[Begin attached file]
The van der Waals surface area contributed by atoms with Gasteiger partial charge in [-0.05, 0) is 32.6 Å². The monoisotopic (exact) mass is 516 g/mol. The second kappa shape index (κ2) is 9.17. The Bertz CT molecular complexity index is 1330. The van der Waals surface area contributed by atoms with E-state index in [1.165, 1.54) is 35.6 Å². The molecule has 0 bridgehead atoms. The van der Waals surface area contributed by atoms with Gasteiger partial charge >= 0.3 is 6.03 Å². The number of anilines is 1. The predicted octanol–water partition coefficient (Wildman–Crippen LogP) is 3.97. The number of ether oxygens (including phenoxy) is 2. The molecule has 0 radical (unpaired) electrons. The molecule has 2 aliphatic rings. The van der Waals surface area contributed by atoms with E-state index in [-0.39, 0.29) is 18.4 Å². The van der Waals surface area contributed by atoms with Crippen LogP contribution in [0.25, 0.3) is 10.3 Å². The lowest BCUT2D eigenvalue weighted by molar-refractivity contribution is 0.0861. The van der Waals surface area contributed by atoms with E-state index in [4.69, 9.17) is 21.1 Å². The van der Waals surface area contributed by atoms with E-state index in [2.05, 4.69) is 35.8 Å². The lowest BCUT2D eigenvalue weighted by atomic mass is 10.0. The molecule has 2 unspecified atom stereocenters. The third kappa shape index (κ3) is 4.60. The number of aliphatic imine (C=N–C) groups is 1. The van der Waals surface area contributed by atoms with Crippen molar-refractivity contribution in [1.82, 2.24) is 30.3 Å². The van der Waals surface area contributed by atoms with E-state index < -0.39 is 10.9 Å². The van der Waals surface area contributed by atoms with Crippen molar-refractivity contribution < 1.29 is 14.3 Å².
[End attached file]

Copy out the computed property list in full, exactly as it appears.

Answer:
The van der Waals surface area contributed by atoms with Gasteiger partial charge in [-0.05, 0) is 32.6 Å². The monoisotopic (exact) mass is 516 g/mol. The second kappa shape index (κ2) is 9.17. The Bertz CT molecular complexity index is 1330. The van der Waals surface area contributed by atoms with E-state index in [1.165, 1.54) is 35.6 Å². The molecule has 0 bridgehead atoms. The van der Waals surface area contributed by atoms with Gasteiger partial charge >= 0.3 is 6.03 Å². The number of anilines is 1. The predicted octanol–water partition coefficient (Wildman–Crippen LogP) is 3.97. The number of ether oxygens (including phenoxy) is 2. The molecule has 0 radical (unpaired) electrons. The molecule has 2 aliphatic rings. The van der Waals surface area contributed by atoms with E-state index in [-0.39, 0.29) is 18.4 Å². The van der Waals surface area contributed by atoms with Crippen LogP contribution in [0.25, 0.3) is 10.3 Å². The lowest BCUT2D eigenvalue weighted by molar-refractivity contribution is 0.0861. The van der Waals surface area contributed by atoms with E-state index in [4.69, 9.17) is 21.1 Å². The van der Waals surface area contributed by atoms with E-state index in [2.05, 4.69) is 35.8 Å². The lowest BCUT2D eigenvalue weighted by atomic mass is 10.0. The molecule has 2 unspecified atom stereocenters. The third kappa shape index (κ3) is 4.60. The number of aliphatic imine (C=N–C) groups is 1. The van der Waals surface area contributed by atoms with Crippen molar-refractivity contribution in [1.82, 2.24) is 30.3 Å². The van der Waals surface area contributed by atoms with E-state index < -0.39 is 10.9 Å². The van der Waals surface area contributed by atoms with Crippen molar-refractivity contribution < 1.29 is 14.3 Å².